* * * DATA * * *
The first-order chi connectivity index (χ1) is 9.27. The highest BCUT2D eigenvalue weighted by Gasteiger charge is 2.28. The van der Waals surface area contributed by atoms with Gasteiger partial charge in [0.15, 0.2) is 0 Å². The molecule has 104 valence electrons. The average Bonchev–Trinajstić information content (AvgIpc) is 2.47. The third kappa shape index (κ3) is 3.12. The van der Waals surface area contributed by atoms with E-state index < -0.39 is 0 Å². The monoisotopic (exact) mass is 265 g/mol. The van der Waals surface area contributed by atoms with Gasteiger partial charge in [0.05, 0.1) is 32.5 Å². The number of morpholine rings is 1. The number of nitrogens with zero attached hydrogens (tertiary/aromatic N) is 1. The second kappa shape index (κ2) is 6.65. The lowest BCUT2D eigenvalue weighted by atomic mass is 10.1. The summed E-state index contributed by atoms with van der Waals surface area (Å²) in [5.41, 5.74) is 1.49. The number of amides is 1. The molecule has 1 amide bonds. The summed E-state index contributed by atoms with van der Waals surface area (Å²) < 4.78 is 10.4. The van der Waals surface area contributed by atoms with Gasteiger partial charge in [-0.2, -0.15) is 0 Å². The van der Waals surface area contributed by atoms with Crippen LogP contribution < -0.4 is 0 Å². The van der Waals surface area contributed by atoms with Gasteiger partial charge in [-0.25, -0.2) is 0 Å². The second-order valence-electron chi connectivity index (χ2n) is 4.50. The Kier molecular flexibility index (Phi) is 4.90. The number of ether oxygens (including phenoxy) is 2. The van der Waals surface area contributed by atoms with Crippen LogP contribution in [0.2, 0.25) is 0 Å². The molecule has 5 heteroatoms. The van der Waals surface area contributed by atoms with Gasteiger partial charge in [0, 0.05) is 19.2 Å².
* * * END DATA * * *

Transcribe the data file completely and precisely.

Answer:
The first-order chi connectivity index (χ1) is 9.27. The highest BCUT2D eigenvalue weighted by Gasteiger charge is 2.28. The van der Waals surface area contributed by atoms with Gasteiger partial charge in [0.15, 0.2) is 0 Å². The molecule has 104 valence electrons. The average Bonchev–Trinajstić information content (AvgIpc) is 2.47. The third kappa shape index (κ3) is 3.12. The van der Waals surface area contributed by atoms with E-state index < -0.39 is 0 Å². The monoisotopic (exact) mass is 265 g/mol. The van der Waals surface area contributed by atoms with Gasteiger partial charge in [0.05, 0.1) is 32.5 Å². The number of morpholine rings is 1. The number of nitrogens with zero attached hydrogens (tertiary/aromatic N) is 1. The second kappa shape index (κ2) is 6.65. The lowest BCUT2D eigenvalue weighted by atomic mass is 10.1. The summed E-state index contributed by atoms with van der Waals surface area (Å²) in [5.41, 5.74) is 1.49. The number of amides is 1. The molecule has 1 amide bonds. The summed E-state index contributed by atoms with van der Waals surface area (Å²) < 4.78 is 10.4. The van der Waals surface area contributed by atoms with Gasteiger partial charge in [-0.2, -0.15) is 0 Å². The van der Waals surface area contributed by atoms with Crippen LogP contribution < -0.4 is 0 Å². The van der Waals surface area contributed by atoms with Gasteiger partial charge in [-0.25, -0.2) is 0 Å². The second-order valence-electron chi connectivity index (χ2n) is 4.50. The Kier molecular flexibility index (Phi) is 4.90. The number of ether oxygens (including phenoxy) is 2. The van der Waals surface area contributed by atoms with Crippen LogP contribution in [0.2, 0.25) is 0 Å². The molecule has 5 heteroatoms. The van der Waals surface area contributed by atoms with Gasteiger partial charge in [0, 0.05) is 19.2 Å².